I called up my friends Alan and Eric (Eric has started reading this blog more and more lately) to suggest a night out. I remember Alan suggesting a trip to Nak Won (look at this amazing review), near our most recent excursion to Baltimore's mini-Koreatown, when we went to Jong Kak with another friend. Sadly, he didn't join us. He did not take to Korean food too well. In fact, he couldn't stop freaking out about our visit to Jong Kak. I mean that in a bad way. The rest of us loved it but he freaked out. To each his own. Alan had heard that Nak Won has excellent pajeon, and I was game to try it.
When we got into Nak Won, I noticed that it was perhaps the most sparsely decorated Korean restaurant I have seen here, save for some random soju posters and a pattern of bricks exposed in the wall resembling some little man running around with a bouquet of flowers. Eric was initially deterred by the simplistic English translations for only some of the menu items, and none for the rest. The easiest solution: ask the waitress what some of this stuff was. I wound up asking her what she would recommend. She said that the seafood pajeon was a favorite of the patrons, most of whom were young Korean-Americans, and almost all of whom were speaking English. That is unremarkable, except that I was surprised at the sheer lack of Korean being spoken in the restaurant. Most Korean places I've been in are aflutter with Korean conversations. Not Nak Won.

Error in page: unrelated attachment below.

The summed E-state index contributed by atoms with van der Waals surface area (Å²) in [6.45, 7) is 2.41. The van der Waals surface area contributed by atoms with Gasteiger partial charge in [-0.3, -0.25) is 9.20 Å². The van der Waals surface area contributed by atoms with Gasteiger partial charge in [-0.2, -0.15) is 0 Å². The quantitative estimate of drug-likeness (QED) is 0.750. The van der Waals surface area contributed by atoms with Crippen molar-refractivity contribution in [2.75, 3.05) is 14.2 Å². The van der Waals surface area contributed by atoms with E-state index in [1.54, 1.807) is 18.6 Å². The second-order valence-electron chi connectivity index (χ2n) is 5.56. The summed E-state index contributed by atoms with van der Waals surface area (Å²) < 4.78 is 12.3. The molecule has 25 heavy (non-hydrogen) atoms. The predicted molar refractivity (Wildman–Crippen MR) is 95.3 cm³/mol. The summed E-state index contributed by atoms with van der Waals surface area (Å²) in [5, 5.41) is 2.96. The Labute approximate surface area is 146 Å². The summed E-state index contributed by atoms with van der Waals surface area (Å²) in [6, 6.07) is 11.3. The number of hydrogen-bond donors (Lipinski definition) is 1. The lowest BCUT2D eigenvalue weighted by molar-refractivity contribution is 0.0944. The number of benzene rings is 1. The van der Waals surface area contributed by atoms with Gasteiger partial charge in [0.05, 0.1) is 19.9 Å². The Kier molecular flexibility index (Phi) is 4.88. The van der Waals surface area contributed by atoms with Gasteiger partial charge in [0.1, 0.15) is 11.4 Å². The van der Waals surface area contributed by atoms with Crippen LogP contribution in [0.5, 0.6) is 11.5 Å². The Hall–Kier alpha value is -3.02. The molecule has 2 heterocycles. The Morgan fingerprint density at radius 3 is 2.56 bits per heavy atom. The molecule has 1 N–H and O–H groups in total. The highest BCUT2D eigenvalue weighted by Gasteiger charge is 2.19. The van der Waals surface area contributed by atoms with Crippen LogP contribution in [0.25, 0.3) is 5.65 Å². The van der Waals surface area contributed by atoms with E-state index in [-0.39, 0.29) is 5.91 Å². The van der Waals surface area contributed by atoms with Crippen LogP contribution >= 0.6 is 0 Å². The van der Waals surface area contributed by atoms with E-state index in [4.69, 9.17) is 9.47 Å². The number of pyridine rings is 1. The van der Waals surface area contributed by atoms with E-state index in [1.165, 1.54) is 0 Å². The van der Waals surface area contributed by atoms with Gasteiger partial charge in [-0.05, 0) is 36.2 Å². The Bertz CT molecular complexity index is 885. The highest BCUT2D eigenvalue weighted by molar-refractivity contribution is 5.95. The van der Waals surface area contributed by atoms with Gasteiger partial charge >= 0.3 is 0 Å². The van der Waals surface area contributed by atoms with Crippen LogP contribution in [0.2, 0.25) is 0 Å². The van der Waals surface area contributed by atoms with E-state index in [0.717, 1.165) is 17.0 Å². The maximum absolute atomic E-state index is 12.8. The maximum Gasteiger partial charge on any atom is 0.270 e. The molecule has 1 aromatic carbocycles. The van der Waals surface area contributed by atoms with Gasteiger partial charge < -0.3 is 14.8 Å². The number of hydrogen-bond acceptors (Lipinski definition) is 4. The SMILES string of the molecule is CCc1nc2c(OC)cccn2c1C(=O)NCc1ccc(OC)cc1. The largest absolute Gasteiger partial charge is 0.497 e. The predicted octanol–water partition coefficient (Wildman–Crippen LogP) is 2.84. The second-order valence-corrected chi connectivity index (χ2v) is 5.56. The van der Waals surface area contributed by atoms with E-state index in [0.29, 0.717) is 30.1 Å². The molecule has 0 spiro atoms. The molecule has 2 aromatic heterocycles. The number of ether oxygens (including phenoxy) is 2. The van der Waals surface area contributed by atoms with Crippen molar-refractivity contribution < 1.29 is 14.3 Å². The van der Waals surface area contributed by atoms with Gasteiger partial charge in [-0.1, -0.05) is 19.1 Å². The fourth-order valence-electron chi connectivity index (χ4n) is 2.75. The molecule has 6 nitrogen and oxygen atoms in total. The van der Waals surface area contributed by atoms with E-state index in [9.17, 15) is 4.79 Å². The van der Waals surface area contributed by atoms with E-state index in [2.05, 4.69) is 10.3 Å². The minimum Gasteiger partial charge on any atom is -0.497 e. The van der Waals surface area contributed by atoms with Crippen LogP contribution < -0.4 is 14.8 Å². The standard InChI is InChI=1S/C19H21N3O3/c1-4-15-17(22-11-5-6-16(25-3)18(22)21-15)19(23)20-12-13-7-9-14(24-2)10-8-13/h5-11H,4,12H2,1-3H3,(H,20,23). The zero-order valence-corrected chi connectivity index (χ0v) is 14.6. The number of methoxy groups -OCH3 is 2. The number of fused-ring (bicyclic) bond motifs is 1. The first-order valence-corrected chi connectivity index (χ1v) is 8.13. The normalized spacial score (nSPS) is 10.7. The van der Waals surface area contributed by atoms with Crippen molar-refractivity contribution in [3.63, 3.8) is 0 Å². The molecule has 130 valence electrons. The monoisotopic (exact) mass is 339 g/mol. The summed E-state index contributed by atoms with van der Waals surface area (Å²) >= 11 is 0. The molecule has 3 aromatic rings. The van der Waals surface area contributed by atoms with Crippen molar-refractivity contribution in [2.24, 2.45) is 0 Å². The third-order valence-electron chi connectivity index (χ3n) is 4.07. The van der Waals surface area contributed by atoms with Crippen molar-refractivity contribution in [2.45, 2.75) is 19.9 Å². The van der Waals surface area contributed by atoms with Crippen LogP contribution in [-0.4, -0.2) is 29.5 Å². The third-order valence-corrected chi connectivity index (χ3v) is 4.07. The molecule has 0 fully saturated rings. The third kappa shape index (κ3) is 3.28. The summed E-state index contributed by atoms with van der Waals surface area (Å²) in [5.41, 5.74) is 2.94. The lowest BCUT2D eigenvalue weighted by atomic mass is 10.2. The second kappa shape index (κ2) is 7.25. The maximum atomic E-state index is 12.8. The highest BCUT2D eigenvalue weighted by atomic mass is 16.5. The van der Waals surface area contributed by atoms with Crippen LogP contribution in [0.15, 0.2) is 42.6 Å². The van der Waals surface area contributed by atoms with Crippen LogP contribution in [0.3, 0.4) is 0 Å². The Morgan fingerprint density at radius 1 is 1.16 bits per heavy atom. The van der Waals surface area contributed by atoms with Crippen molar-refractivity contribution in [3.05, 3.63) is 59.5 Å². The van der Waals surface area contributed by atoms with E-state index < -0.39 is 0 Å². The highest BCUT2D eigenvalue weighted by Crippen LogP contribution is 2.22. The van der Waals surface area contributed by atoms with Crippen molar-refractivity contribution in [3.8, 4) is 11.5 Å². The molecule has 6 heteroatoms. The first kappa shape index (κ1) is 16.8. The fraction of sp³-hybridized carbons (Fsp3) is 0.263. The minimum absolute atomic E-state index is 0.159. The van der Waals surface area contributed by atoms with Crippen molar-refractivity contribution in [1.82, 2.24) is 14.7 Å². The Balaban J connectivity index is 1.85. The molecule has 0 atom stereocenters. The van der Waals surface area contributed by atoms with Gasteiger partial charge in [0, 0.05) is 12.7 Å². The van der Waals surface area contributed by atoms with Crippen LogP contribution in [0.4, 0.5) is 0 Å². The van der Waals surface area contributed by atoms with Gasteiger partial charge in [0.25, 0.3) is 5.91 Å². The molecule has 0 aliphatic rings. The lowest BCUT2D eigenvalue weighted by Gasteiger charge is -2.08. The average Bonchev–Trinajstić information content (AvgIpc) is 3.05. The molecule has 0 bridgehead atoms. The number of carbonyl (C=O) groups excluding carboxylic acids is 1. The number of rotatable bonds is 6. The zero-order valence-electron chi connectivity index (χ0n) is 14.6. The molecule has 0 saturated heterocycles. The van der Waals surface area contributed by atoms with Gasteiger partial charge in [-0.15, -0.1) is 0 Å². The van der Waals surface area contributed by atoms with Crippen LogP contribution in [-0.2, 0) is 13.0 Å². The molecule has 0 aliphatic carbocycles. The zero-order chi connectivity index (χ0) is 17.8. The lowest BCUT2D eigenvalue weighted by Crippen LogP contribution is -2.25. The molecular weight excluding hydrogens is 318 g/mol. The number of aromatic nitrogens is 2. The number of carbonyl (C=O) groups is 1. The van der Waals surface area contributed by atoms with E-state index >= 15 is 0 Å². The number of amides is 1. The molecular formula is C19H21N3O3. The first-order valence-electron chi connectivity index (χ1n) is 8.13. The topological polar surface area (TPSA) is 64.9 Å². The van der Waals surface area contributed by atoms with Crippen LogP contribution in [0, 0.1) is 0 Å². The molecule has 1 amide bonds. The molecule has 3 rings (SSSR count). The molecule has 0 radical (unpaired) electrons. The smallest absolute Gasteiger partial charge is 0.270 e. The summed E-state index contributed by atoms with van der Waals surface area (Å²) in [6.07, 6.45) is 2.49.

The barbeque was also highly recommended. So we got two orders of the BBQ ($20 each) to share amongst the three of us (I did suggest just one in case we over-ordered, but noooooooo), and one seafood pajeon (
$17 about $15), a large, thick, crispy Korean pancake that's about as large as a large pizza, and feeds as many people. In addition we got two bottles of crisp Hite (hi-tay) beer to share.
Everything was wonderful. The panchan was interesting and the waitress helped us by quizzing us to see if we could figure out what each bowl comprised (she didn't test us on the kimchee, which was fairly obvious). Among the more interesting and surprising ones were green beans in a shrimp paste sauce, gelatin slices topped with chili sauce, and slices of marinated fish cake with carrot slices.
The BBQ came immediately after that, raw and cooked at the table with a portable table top grill. All the beef was juicy and sweet, a grade-A certified vegan nightmare. There was more than enough, as I feared. Though that would turn into a plus.
Then came the pajeon, which was indeed crispy without being very greasy. I tried to tear off pieces with my chopsticks but eventually just gave up and dunked the whole thing in the chili soy sauce provided for the purpose. The individual flavors of the seafood sort of blended together, but I did see some octopus. It was a very tasty dish. And there was so much left over that I not only could not finish the soup that came out next (!) but I got to take the rest of the panchan, pajeon and BBQ home (Eric doesn't do leftovers).
The total came to $80 ($96 after tip). We weren't sure which was better, Nak Won or Jong Kak. Each has its pluses. I will say this: I would happily rush back to Nak Won for their pajeon anyday.